If you still have the box, it should say somewhere what the test’s sensitivity is — the lower the number, the better the test. For example, a test with a sensitivity of 20 IU/L (international units per liter) will determine whether you’re pregnant sooner than a test with a sensitivity of 50 IU/L. A good rule of thumb is that the more expensive a pregnancy test is, the more sensitive it’s likely to be. But you should still read the side of the box to see what it says.
Many women get a faintly positive result if they’re not as far along as they expected. If this is your situation, taking another test in two or three days should give you results that are more exact.
If your test is faintly positive for a few days and then turns completely negative, you may have had a very early miscarriage. Experts estimate that about 20 to 30 percent of pregnancies end in miscarriage, so unfortunately this is very common.
Keep in mind that almost all women who have a very early miscarriage are eventually successful, so even a briefly positive pregnancy test should be encouraging when you’re trying to conceive.
If you continue to get a negative result on home pregnancy tests for more than a week after missing your period, it’s very unlikely that you’re pregnant – but it’s possible, so check with your doctor to be sure.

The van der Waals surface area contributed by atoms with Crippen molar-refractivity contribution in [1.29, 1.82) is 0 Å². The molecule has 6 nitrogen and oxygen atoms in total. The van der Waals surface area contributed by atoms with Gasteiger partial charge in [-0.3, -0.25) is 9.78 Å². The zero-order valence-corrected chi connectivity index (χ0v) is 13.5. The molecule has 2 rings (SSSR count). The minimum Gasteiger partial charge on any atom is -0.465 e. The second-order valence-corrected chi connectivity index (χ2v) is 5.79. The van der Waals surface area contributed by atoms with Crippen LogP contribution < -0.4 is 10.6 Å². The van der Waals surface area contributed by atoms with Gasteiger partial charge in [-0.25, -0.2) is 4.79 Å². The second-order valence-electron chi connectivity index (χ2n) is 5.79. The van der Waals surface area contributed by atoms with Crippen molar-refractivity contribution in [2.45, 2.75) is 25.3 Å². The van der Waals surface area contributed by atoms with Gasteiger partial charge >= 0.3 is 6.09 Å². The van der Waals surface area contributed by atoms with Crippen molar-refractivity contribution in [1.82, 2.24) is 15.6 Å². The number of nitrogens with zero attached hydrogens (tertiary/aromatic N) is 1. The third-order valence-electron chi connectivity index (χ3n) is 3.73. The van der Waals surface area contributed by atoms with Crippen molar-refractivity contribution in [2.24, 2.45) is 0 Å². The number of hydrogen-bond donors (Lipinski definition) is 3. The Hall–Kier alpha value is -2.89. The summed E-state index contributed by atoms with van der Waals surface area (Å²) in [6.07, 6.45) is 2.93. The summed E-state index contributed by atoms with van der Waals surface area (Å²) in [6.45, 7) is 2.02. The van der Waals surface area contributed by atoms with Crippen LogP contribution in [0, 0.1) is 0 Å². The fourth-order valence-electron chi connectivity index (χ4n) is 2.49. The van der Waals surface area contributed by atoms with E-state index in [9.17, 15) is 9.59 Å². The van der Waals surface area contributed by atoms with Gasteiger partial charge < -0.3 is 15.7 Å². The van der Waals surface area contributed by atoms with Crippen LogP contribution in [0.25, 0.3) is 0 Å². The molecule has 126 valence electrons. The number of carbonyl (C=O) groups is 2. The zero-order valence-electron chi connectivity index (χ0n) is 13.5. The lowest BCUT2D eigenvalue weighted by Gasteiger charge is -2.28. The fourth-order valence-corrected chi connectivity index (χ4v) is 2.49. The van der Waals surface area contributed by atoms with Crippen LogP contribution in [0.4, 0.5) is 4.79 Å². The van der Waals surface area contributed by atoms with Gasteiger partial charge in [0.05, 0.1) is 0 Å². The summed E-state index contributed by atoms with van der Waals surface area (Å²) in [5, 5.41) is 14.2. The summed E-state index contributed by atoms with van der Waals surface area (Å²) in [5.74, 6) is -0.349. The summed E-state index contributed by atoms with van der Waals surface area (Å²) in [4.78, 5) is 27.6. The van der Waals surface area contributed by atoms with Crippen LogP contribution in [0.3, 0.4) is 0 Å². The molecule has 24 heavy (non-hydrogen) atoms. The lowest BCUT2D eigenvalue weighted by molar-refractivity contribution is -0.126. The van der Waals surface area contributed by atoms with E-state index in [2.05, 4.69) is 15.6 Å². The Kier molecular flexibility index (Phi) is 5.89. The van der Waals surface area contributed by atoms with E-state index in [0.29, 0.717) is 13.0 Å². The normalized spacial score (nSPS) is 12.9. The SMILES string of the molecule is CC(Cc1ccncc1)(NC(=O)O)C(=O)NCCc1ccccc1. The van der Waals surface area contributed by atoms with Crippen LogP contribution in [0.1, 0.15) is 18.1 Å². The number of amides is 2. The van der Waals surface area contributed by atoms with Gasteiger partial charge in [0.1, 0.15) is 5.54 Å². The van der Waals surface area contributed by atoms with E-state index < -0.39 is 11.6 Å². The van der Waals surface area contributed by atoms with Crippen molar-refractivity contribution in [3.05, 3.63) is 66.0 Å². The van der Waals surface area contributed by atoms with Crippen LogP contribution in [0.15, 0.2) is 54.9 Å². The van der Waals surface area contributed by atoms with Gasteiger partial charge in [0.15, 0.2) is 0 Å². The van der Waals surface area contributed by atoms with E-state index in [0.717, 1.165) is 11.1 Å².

Your ovaries normally release one egg every month or so, and if it’s not fertilized, menstruation starts about 14 days after the egg is released.
If you miss more than three periods in a row and pregnancy tests are all negative, see your doctor for a thorough evaluation. Women can stop having regular periods for many reasons, including diabetes, eating disorders, excessive exercise, or some medications. Here are three other common reasons:
- Thyroid problems. Your thyroid gland controls your body’s metabolism. If this isn’t working properly, it could interfere with your periods. Other symptoms of a thyroid problem include extreme fatigue, hair loss, weight gain, and a constant feeling of being cold, even when the temperature is moderate. A simple blood test can determine how well your thyroid is working, and thyroid conditions can usually be corrected with medication.
- Too much prolactin. You might miss a period (or more than one) if you’re producing an abnormally high level of the hormone prolactin. Your body usually makes prolactin when you’re breastfeeding, which is why menstruation generally stops during that time. If this is what’s happening to you (and you’re not breastfeeding), you may notice a milky discharge from your nipples. This condition can usually be treated with medication.
- Polycystic ovary syndrome (PCOS). This condition affects the hormones that release mature eggs. If you have PCOS, eggs remain in the ovaries, where they can’t be fertilized. Symptoms often start with irregularities in your menstrual cycle.
If your period is still late, see your doctor to determine whether you’re pregnant – and figure out what’s going on if you’re not.